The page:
No, this is not true. The ring wing is present on the internet, it’s just that if you’re not that inclined, you won’t necessarily pay attention. Hollande was in the opposition, so he was in a position to attack the president. It was easy to use Twitter for that, to be a watchdog against the government. Now that Hollande is president, if the right uses Twitter to note his mistakes, you won’t be able to say that Twitter belongs to the left. Twitter belongs to those who are not in government and are trying to create a movement against it, to be critical, to force critical thinking.
Do you believe you are influential on Twitter or elsewhere? Do you often get reactions to what you tweet?
Depends on what you call a reaction. If I post a picture of a cute kitten and I get a thousand retweets saying yes, this kitten is adorable, I don’t think I’m influential, that I have radically changed the world’s position on cats. But sometimes people are indeed unnerved by what I post, by the article that I choose to post, by what I believe is important. People have a different opinion on everything that I’m capable of saying, but I wouldn’t say that with two thousand followers, I’m influential. You can stumble upon my own tweets the way you can stumble upon anyone else’s.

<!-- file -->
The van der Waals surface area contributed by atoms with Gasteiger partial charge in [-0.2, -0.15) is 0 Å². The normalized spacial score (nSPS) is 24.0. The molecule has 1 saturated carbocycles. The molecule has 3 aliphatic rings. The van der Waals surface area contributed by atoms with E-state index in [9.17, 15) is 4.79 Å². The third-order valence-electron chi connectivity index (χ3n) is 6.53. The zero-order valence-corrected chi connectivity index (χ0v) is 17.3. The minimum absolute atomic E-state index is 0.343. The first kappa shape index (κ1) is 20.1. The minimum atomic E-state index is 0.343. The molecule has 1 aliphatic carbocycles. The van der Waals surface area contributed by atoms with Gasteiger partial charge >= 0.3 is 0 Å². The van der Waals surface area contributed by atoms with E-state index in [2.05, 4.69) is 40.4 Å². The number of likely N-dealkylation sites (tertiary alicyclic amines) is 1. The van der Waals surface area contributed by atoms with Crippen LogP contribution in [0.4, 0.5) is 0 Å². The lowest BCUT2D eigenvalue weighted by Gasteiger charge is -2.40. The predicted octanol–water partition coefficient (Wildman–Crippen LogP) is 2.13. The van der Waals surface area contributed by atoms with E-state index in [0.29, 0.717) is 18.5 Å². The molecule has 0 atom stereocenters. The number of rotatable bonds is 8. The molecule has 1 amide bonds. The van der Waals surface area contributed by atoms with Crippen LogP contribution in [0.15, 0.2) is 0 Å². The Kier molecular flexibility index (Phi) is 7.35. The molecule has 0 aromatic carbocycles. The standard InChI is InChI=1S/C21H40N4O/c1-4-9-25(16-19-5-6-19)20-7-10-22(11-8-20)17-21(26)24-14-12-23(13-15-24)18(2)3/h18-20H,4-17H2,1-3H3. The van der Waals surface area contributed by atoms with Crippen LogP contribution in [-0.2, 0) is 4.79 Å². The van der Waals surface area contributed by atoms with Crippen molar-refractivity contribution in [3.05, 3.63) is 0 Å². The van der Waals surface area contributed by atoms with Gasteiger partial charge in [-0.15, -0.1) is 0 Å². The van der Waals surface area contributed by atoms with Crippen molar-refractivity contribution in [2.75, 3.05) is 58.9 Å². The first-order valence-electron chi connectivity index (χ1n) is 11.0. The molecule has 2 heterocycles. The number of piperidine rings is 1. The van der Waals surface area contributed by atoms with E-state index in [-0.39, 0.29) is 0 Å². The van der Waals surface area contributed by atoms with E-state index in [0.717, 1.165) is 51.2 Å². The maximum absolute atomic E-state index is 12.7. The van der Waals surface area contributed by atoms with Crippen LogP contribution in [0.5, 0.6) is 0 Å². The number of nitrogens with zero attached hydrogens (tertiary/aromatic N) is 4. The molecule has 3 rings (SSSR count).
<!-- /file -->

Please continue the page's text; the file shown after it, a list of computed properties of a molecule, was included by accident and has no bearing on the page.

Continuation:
Wait a few days for the second part of the interview in which Nico discusses how his first book came to be, his career in radio, and what’s ahead for a 26 years old who already achieved what most of us don’t even dare to hope for.